Women Can Achieve Their Career Goals By Educating Men

Jeffery Tobias Halter is a white man who says he can teach women how to teach men about gender equality in the workplace.

I know, I’m also skeptical about a man standing up for women. Isn’t that just another way to reinforce the norm of male leadership? But I’m also a pragmatist. So if he’s advancing gender equity, I’m willing to listen. I'm interested in how the negotiation mindset of understanding your counterpart's point of view and creative problem solving can help you achieve your goals. To that end, I spoke with a man about women's advancement to hear what strategies he's using and whether they're working.

Halter is a corporate gender strategist and founder of ywomen.biz. He spent over a decade leading diversity and inclusion initiatives at The Coca-Cola Company, where he conducted diversity training, non-bias hiring and assessment and cultural competency training for over 600 leaders before striking out on his own. He now works with Forbes 400 companies on making the case for integrative women’s leadership strategies. “I choose to focus on women because it’s the most common denominator," he says. Plus, as the father of a daughter, he believes he has a responsibility to do this work.

“I want to reframe the conversation into a business strategy,” says Halter. “I hope I am neither condescending or patronizing. I’m 100% opposed to being a mansplainer.” (A mansplainer is a man who explains something to a woman in a patronizing or condescending way.) To that end, Halter emphasizes how women are measurably a business asset. For example, according to Halter’s book, Selling to Men, Selling to Women, approximately 80% of the time, men are transactional and women are relational in their approach to buying and selling. In Halter’s opinion, this means women are often more skilled than men in reading nonverbal cues and tonal differences, which is a critical skill in selling and negotiation.

Halter offers actionable ways for women to engage with men on gender equality at work. Halter recommends taking every opportunity to use timely events, like Audi’s daughter Super Bowl ad, as conversation starters with their male colleagues. Baby steps? Maybe. But what I do appreciate about this approach is that it’s a way for women to influence the obstacle of men being either unaware or uninterested in the challenges their female colleagues face.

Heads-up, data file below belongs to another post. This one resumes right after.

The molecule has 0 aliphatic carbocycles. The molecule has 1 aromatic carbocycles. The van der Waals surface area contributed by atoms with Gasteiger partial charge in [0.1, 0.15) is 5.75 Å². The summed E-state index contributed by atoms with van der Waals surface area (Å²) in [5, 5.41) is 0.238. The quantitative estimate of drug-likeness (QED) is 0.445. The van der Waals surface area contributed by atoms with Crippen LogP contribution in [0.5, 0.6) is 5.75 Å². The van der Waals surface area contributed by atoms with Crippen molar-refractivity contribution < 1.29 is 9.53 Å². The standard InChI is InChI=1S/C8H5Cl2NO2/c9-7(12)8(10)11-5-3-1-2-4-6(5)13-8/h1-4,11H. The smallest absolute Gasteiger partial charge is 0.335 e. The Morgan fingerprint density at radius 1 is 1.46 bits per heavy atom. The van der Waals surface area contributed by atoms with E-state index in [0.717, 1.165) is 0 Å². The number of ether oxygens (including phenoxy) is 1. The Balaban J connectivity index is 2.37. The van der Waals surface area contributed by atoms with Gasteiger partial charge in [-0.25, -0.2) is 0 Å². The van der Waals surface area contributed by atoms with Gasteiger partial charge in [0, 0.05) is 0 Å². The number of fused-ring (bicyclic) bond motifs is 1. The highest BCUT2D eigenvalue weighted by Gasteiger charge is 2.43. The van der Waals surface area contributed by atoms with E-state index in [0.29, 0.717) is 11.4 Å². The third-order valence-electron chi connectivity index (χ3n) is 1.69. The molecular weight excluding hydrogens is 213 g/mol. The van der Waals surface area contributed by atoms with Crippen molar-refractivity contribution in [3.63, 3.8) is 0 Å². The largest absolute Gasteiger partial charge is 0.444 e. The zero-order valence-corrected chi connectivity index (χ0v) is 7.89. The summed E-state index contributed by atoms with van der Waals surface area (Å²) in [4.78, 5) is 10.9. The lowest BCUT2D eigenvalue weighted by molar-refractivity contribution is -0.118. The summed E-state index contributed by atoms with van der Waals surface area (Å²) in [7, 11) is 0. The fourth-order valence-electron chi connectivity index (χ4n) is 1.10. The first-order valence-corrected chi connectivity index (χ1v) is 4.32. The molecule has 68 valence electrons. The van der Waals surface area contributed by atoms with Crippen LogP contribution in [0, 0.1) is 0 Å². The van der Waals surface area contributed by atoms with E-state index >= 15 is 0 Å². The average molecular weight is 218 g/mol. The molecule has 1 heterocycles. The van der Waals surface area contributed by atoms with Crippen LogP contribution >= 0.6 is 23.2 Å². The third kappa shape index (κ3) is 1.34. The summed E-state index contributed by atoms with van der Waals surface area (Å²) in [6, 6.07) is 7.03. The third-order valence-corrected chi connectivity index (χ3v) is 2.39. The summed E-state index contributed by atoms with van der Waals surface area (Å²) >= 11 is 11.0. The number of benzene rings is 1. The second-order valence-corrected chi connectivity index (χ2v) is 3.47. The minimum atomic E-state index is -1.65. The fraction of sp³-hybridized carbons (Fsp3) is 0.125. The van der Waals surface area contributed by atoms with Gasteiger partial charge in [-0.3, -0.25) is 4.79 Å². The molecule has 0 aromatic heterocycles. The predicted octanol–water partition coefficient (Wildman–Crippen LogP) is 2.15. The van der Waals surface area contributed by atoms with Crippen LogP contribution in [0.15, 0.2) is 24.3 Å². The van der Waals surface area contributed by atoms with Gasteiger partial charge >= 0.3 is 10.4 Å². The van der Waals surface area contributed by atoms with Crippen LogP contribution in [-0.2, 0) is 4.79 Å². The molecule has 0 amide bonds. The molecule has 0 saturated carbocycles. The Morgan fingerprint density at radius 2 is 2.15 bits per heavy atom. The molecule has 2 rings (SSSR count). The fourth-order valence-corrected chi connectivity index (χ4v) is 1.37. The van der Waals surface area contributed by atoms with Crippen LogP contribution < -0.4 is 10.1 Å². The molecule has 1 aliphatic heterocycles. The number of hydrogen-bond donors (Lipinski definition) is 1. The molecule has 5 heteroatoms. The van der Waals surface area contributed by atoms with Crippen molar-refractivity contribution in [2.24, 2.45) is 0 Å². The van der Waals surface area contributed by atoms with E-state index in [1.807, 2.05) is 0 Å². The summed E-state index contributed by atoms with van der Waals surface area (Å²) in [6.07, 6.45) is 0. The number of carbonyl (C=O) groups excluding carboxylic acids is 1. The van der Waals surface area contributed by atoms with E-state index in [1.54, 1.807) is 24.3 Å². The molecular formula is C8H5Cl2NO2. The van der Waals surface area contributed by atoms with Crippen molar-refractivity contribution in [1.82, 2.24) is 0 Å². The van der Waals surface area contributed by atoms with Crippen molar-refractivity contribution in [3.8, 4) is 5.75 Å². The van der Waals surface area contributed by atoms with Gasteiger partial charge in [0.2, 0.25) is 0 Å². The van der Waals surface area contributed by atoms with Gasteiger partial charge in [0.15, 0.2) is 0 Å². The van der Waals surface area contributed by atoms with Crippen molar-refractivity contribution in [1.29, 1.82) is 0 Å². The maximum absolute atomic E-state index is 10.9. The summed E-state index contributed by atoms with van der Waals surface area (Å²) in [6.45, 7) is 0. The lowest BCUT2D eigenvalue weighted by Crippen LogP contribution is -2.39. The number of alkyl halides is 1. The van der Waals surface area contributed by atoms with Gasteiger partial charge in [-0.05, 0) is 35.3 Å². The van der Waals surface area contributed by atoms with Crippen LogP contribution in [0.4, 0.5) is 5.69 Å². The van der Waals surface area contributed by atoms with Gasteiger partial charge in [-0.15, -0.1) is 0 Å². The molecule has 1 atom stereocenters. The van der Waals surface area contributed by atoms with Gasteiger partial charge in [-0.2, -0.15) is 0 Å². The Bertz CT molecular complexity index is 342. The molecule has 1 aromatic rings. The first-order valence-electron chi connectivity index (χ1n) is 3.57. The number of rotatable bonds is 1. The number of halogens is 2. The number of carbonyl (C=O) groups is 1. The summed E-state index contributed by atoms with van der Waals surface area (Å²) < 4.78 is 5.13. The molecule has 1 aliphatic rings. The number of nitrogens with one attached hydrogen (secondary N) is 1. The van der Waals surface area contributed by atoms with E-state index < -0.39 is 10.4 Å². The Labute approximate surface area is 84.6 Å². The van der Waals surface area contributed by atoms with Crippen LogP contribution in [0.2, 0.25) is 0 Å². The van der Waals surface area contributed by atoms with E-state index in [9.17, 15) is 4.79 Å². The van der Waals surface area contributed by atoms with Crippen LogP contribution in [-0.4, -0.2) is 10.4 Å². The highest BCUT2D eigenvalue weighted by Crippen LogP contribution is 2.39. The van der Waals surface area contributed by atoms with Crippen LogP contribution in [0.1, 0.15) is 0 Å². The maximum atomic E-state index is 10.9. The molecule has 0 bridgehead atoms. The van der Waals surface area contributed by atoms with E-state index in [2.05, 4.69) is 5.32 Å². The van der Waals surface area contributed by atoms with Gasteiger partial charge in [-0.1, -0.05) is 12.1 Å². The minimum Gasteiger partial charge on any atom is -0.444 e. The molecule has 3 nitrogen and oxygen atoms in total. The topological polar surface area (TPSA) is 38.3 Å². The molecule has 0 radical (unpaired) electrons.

He also recommends that women adopt a “strategic selling” tactic with men to get buy-in for their ideas prior to key meetings. “Research shows that many times women’s ideas are not heard or are dismissed in meetings. You have to do a pre-sell before the meeting,” says Halter. “I believe men do it all the time. That way, as a woman, when someone is condescending or dismissive, you can say, ‘Well, I was talking to Dave about that earlier. Dave, what’s your point of view on this?’ You can say it’s manipulative, but I’d say it’s business.”

That's not exactly teaching women to teach men about gender issues. So is he just advising women to act more like men at work?

Halter says no, he’s a proponent of a style known as adaptive leadership, where you flex your leadership style based on how things get done at your organization. Of course, Halter also argues that he’s in prime position to advocate for women because “senior leaders are by default about 85% men,” so…. It's encouraging women to act more like their leaders, who are likely men. In fact, women hold less than 5% of CEO positions and only 25% of executive or senior manager roles in S&P 500 companies.

How does he help his clients go beyond lip service to make real change? After all, most corporate diversity programs don’t actually increase diversity.

One recent client, a top B2B Forbes 400 company, was struggling to retain women in key roles. Halter worked with a team of 10 senior leaders (eight men, two women) to analyze what factors were holding women back or causing them to leave all together through a combination of focus groups and one-on-one interviews with women across the company.

It’s going to take them seven years to double the number of women in revenue roles from 17% to 35%. Halter notes that although it’s a 100% increase, it’s also a long timeframe. But there’s no silver bullet to solving a pipeline problem. “I explain the blatantly obvious to companies. How do you advance and retain women? You ask them what they want, and give it to them. What they tell you will go against every program you have in place. So at that point you have to have the courage to act.”

This post originally appeared in Women@Forbes, where Alexandra Dickinson is a contributor. She writes about how to use a negotiation mindset to achieve your goals.

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Alexandra Dickinson

Alexandra Dickinson is the CEO and founder of Ask For It, a boutique consulting company working to close the gender wage gap by effecting change at both the institutional and individual level. We work with companies, schools, organizations and individuals through a combination of trainings, workshops and consulting. Our goal is for women and men to be paid based on their talents and skills, regardless of gender, and for our company to have been an important part of that change.